Monday, October 07, 2013

PREACHing Customer Service in Colleges

We need to PREACH customer service in our schools. That’s right PREACH. 

PREACH is an acronym for the six major elements of any good customer service vision statement and program to rally people around. 
If we can get people to PREACH customer service, all will be well.

Professionalism providing expertise with the ability to know what to do and to doing it
Responsiveness responding to student needs and providing assistance right then and there
Empathy seeing things from a student’s perspective, connecting with students and displaying friendliness
Accessibility being open to students and reaching out to them
Confidentiality treating students and their issues with respect, trust and discretion
Hospitality welcoming students and showing them that they are valuable and important.

Professionalism - To be a full professional means you know what you are doing and can provide expert assistance to a student or a client of your office or functional area such as registration or financial aid, admissions, teaching and the like areas of activity in which we are involved. People need to know their jobs and those of offices and areas that intersect with them. For example, people in admissions should know about the financial aid area as should people in registration. Faculty should know aspects of registrar’s function like add drops to be able to help students. Advisors should know all the areas to be able to do their job professionally.

To make sure this happens people need to have regular training and updating to keep them informed and at their peak of service. We all know that faculty teaching a subject need to stay up-to-date on any changes and shifts in their areas and need time to keep up. Well, other professionals throughout the school also need time for training to keep up their skills and be assured their ability to be fully professional is kept current.

This also calls on people to serve the internal community well by making certain that there are good and transparent communications. There are too many colleges and universities that we work with in which less than professional communications harms the entire customer service effort. Supervisors in particular need to realize that part of their professional activity is making certain that all the people under his or her purview are kept informed about procedures or any changes to policies so they in turn can serve students well.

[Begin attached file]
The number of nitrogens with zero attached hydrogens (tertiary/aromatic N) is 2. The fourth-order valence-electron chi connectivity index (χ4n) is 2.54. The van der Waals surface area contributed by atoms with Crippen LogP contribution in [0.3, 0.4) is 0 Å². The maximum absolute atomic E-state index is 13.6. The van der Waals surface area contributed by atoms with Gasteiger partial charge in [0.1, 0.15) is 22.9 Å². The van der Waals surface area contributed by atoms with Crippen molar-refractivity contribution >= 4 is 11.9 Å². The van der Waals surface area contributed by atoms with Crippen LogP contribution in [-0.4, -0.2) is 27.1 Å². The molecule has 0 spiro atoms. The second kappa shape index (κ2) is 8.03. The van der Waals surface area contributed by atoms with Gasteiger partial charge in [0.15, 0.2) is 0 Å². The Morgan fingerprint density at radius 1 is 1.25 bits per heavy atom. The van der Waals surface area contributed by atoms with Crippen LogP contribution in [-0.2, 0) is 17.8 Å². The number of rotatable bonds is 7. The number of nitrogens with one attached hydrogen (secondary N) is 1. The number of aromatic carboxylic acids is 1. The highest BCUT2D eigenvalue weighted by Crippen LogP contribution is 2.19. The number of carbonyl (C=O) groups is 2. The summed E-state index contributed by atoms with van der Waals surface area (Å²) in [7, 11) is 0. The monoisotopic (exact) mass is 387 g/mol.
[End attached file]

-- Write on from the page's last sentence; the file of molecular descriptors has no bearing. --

Responsiveness This calls on people in the college community to respond to student needs when they arise and not make them wait. This does not mean always doing things to meet needs that should not be met such as students who complain that they are smokers and have nowhere to smoke on campus if yours is a non-smoking school. It does not mean they are always right or you need to meet their every wish. What responsiveness refers to is reacting to student when he or she comes into the office.  Stop what you are doing and wait on him or her. If you cannot be interrupted, explain why and set up a time to help the student before he or she leaves the office without being helped at all

It can also mean for faculty to respond to students in the classroom who have questions or who look as if they are not getting it. Stop and make sure that students are indeed following the lecture or discussion. Check in with them and see if there are any confused looks and then respond to them. If the need cannot be met for a student who for example is having trouble with an aspect of a calculus class right in class, then set up a time to tutor that student.